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Machine learning picks promising solar cell material

Professional Engineering

A solar cell device made with the selected polymer (Credit: Osaka University)
A solar cell device made with the selected polymer (Credit: Osaka University)

Researchers have used machine learning to pick a promising new polymer for use in photovoltaic devices, an advance they say could “lead to a revolution in the way functional materials are discovered”.

More than 200,000 candidate materials were virtually screened by the system at Osaka University in Japan. The team of researchers then synthesized one of the most promising, and found its properties were consistent with the system’s predictions.

Machine learning allows computers to make predictions about complex situations, as long as the algorithms are supplied with sufficient example data. This is especially useful for complicated problems in material science such as designing molecules for organic solar cells, the researchers said, as it can depend on a vast array of factors and unknown molecular structures. It could take humans years to sift data to find underlying patterns, and even longer to test all the possible candidate combinations of ‘donor’ polymers and ‘acceptor’ molecules that make up organic solar cells.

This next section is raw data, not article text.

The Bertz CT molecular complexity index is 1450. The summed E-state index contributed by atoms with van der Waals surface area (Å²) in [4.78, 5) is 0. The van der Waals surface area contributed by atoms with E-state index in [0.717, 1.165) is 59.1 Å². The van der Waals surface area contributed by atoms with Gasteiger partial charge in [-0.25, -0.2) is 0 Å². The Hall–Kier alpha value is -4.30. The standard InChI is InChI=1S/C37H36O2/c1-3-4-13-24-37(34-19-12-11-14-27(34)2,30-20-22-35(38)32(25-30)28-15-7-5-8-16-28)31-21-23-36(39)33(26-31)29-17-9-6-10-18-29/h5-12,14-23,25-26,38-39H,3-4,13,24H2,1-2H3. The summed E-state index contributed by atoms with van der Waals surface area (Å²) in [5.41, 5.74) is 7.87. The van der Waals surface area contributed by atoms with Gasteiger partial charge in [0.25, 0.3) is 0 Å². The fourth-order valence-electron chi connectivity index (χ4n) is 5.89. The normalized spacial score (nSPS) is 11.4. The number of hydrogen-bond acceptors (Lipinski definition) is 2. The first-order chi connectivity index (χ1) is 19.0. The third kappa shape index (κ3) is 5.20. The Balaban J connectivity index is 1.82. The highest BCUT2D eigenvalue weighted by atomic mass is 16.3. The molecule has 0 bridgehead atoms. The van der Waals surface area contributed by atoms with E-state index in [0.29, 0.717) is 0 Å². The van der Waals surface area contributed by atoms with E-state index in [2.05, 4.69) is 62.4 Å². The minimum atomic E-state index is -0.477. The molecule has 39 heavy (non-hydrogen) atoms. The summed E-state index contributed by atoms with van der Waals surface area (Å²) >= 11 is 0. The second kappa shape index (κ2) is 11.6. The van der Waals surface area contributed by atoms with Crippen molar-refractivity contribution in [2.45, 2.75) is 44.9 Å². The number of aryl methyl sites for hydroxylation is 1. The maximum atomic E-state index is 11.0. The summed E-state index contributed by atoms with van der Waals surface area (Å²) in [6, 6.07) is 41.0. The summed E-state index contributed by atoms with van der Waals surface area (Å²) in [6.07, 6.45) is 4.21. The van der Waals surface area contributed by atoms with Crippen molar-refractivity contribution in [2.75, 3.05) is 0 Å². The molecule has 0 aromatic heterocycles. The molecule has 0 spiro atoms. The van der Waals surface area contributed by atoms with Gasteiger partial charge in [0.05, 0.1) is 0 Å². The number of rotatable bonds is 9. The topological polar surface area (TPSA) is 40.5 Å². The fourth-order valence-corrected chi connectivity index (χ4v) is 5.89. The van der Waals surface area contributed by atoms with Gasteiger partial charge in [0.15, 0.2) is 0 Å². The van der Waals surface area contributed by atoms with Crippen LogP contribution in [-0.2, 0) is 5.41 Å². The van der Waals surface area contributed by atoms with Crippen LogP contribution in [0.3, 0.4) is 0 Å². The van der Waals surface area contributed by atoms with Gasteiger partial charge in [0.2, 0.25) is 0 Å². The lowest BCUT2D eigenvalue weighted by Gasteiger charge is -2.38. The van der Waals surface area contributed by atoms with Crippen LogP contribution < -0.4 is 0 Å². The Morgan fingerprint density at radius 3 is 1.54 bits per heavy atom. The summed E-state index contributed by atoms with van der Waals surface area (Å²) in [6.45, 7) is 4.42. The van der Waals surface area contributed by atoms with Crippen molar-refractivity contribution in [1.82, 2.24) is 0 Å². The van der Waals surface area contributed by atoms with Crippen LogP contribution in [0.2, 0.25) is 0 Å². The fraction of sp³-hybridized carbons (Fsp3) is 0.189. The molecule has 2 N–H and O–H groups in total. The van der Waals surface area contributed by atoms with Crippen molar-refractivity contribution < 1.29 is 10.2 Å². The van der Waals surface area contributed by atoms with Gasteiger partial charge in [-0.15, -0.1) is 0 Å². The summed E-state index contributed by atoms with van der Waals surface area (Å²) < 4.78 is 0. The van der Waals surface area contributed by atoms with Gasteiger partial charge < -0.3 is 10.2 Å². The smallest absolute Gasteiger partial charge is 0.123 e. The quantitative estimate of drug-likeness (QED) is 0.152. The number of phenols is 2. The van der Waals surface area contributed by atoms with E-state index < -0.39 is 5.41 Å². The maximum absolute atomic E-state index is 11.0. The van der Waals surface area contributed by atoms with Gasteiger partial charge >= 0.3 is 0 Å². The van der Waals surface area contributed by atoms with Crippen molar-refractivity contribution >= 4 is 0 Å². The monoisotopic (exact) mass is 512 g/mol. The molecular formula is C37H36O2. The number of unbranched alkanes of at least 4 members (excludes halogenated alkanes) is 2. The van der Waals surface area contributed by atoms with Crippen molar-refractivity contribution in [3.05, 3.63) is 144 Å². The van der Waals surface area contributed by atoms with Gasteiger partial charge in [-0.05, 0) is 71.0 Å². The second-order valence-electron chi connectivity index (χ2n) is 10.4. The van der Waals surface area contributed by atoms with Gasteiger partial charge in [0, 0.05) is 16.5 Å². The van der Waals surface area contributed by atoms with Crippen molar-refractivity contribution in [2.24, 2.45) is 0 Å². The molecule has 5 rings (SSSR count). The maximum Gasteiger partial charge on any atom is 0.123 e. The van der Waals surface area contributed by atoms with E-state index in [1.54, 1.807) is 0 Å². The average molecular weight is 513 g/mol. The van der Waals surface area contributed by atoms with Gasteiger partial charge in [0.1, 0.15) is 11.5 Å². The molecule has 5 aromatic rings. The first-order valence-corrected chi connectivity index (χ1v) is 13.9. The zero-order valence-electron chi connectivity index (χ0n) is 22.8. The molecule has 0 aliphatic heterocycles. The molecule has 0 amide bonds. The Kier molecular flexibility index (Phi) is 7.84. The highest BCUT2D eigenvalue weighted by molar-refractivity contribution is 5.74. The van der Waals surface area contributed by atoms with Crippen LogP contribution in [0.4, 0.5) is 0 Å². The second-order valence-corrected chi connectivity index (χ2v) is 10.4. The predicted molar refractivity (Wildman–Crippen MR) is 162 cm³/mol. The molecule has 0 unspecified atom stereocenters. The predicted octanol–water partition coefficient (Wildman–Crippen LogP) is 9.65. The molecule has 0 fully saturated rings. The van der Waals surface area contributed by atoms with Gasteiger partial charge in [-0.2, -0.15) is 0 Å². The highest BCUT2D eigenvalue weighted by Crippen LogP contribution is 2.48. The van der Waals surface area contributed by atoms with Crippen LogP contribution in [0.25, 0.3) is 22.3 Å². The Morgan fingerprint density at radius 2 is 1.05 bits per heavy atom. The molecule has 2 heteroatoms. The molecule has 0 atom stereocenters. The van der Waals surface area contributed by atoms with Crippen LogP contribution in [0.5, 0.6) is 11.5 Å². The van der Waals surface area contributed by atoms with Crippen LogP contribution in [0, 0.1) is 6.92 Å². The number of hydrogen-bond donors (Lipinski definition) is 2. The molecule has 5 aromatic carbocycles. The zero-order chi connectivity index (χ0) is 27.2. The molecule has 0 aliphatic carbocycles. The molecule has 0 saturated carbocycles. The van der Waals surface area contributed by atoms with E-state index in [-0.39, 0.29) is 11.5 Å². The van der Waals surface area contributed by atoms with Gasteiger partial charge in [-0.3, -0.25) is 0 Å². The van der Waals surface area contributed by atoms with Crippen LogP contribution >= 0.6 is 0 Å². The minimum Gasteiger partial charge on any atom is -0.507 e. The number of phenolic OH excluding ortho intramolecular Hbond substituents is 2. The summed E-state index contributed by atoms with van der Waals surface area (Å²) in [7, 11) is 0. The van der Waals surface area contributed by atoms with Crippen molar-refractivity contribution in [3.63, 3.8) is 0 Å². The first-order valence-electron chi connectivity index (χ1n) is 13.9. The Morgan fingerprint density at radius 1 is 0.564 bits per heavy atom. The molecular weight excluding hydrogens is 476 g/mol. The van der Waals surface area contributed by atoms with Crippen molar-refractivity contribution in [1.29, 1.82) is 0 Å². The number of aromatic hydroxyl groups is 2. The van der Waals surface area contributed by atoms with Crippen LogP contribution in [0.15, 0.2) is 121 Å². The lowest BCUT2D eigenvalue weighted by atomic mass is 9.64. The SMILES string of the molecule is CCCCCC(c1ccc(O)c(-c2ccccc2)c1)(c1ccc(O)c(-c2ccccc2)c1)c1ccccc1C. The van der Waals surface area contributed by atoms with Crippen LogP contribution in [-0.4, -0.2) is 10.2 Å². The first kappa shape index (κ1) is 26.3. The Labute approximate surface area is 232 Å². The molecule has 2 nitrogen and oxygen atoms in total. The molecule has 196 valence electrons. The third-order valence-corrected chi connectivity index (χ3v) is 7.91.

The machine learning system screened the hundreds of thousands of donor-acceptor pairs, using an algorithm trained with data from previously published experimental studies. Trying all possible combinations of 382 donor molecules and 526 acceptor molecules resulted in 200,932 pairs that were virtually tested by predicting their energy conversion efficiency.

“Basing the construction of our machine learning model on an experimental dataset drastically improved the prediction accuracy,” said first author Kakaraparthi Kranthiraja.

To verify the method, one of the polymers predicted to have high efficiency was synthesized in the lab and tested. Its properties were found to conform with predictions, which gave the researchers more confidence in their approach.

“This project may contribute not only to the development of highly-efficient organic solar cells, but also [it] can be adapted to material informatics of other functional materials,” said senior author Akinori Saeki.

Similar systems could be used to screen candidates for catalysts or functional polymers, the team said.

The research was published in Cell Reports Physical Science.


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